Christmas, a religious day for many, is meant to be a day of celebrations and sharing love with others. However in recent years, this idea seems to have been plagiarised by the commercial world.

Have you noticed how early the Christmas music starts playing on the radio and how some malls start promoting Christmas sales as early as October? This untimely ‘Christmas propaganda’, however much it helps businesses, is diminishing the Christmas spirit. Seeing sales and decorations pop up so early, has led to people feeling that the Christmas spirit is all year round, and thus when Christmas actually comes by, they are not as excited to spend a day with their families. Being so dogged by sales, has made people lose the meaning of Christmas and instead bury their heads in shopping – almost feeling that they have a duty to buy presents – from the sheer amount of ads.

On the other hand, however, some may say that Christmas is not very commercialized. The main reason for this commerciality is people. On the run to Christmas, people become crazy, buying much more than they need, only because things are on sale. An anonymous student from Bancroft’s School said, “You cannot blame the commerciality of Christmas on businesses – they are not the ones spending and buying. People are.” Businesses sometimes do not even have to advertise much – they just play tricks on people’s minds which supposed ‘sales’ (they actually increase the prices by a lot, then half them just before Christmas to say they are on ‘sale’). They merely use the crazy Christmas fever to boost their sales: they are only doing their job and just adjusting for people’s desires. People are the main cause of the increase in commerciality.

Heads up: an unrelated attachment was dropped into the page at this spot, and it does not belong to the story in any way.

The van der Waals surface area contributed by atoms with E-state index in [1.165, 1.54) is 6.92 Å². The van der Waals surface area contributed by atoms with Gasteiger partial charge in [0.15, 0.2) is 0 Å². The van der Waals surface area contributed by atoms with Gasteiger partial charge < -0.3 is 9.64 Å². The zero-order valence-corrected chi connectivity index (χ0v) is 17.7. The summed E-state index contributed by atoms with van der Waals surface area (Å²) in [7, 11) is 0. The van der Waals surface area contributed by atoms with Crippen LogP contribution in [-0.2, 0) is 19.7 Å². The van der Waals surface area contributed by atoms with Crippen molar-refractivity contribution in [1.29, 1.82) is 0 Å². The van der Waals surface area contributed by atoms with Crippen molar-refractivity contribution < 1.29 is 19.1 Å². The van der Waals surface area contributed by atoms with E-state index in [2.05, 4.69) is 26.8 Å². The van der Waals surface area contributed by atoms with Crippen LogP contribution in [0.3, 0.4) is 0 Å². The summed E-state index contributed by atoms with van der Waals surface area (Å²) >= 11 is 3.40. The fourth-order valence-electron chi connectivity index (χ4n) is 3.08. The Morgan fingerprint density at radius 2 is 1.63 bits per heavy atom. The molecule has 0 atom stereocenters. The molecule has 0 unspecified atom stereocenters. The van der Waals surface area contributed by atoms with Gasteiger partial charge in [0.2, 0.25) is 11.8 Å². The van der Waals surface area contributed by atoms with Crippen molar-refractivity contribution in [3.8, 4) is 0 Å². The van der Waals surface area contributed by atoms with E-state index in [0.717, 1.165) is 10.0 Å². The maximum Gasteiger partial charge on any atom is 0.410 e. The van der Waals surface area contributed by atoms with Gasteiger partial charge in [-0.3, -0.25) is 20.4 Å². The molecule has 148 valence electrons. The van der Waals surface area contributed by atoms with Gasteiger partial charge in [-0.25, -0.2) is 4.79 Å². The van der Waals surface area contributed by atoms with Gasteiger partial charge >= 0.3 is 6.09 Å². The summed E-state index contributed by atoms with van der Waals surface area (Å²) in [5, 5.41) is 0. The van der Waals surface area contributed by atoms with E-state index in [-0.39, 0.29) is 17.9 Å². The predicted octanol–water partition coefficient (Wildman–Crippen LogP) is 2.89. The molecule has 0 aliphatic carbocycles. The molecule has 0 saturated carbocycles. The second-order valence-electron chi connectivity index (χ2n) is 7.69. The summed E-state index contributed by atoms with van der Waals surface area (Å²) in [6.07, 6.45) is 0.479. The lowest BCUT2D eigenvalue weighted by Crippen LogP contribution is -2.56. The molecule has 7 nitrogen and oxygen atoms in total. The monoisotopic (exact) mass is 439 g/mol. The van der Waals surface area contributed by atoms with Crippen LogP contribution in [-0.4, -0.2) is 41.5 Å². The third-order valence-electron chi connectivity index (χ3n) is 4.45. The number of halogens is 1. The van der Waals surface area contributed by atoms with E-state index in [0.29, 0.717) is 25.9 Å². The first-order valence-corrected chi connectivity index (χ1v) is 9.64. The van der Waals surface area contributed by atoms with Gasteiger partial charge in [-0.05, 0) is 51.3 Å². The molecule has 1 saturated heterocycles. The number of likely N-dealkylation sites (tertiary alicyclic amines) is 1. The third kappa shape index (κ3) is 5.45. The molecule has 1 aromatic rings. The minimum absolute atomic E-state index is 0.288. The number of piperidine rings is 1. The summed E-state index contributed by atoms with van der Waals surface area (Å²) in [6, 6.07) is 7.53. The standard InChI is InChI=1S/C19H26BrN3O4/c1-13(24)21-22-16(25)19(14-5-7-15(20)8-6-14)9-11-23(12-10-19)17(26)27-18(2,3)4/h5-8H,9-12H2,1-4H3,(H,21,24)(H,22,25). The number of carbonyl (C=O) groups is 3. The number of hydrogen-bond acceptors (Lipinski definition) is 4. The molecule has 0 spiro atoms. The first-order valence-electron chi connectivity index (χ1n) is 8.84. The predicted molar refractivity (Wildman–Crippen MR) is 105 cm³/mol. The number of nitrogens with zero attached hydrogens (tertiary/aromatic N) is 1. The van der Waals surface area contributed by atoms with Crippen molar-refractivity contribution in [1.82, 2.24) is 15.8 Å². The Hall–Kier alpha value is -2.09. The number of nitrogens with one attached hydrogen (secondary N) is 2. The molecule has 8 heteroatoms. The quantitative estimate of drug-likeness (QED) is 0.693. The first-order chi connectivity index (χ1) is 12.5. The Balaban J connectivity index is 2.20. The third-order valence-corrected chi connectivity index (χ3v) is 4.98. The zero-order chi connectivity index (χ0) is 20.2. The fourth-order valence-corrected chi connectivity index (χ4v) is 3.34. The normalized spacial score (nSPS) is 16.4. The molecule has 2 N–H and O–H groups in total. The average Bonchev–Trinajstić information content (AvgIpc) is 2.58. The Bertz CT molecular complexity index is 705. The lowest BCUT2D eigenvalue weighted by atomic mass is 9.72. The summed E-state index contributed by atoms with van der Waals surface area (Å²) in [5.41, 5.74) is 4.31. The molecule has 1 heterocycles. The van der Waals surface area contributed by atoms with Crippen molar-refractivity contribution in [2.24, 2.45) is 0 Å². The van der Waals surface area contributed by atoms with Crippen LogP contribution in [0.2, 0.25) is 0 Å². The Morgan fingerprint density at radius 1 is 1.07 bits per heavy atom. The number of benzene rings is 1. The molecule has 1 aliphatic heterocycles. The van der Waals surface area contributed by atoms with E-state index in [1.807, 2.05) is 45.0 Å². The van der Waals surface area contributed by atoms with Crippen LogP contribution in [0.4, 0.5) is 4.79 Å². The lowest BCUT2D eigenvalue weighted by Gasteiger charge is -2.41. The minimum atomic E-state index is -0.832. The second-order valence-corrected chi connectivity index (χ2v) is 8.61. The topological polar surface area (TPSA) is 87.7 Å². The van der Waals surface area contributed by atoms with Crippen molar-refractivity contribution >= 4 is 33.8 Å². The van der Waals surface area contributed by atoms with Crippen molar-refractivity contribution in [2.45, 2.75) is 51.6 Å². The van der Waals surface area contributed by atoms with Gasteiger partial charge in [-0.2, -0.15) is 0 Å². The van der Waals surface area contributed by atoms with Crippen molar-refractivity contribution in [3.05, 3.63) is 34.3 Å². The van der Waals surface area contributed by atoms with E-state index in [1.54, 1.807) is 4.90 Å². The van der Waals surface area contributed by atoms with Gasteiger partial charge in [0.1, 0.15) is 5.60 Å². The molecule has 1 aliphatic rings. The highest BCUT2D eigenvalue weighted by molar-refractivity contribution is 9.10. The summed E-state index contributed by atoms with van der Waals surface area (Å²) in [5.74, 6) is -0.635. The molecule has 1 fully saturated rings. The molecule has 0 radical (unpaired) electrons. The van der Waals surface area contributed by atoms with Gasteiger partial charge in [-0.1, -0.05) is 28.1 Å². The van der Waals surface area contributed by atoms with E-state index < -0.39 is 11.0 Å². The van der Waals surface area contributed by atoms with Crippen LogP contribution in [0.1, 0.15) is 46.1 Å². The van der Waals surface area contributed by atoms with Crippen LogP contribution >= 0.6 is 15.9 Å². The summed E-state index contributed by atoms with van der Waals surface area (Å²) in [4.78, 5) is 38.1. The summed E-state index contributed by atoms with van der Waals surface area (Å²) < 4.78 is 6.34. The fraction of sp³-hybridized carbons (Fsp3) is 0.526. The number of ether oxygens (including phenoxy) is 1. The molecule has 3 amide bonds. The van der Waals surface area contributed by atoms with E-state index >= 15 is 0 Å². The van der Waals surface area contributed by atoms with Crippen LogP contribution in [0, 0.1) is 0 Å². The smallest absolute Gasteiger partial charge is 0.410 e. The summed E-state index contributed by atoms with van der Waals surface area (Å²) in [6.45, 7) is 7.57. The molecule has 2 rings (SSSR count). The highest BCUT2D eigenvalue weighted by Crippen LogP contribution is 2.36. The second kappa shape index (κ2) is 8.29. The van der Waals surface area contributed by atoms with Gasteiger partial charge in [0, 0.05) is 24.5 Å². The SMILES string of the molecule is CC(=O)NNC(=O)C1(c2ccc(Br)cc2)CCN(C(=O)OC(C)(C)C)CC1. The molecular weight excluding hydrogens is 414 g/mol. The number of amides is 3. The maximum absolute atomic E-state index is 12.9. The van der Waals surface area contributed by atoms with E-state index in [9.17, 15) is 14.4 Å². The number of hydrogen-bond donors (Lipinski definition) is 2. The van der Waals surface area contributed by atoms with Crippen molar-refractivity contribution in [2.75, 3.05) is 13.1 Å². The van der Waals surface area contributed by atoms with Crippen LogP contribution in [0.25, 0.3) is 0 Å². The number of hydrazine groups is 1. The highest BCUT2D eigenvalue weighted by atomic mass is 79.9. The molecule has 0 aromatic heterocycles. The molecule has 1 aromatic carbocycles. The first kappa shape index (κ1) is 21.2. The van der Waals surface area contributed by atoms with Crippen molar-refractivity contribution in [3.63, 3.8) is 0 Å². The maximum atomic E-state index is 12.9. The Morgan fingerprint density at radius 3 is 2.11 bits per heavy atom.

Overall, the commerciality of Christmas can be interpreted in many different ways: Christmas is a time for giving so technically you are giving, with presents – or Christmas is a religious time and should not be made into a money-making scheme. There has indeed been an increase in commerciality: mainly, the more we have, the more we want. Nonetheless, whatever you make of this, remember to bring happiness to those around you and be grateful for what you have – that is the true meaning of Christmas.

Merry Christmas!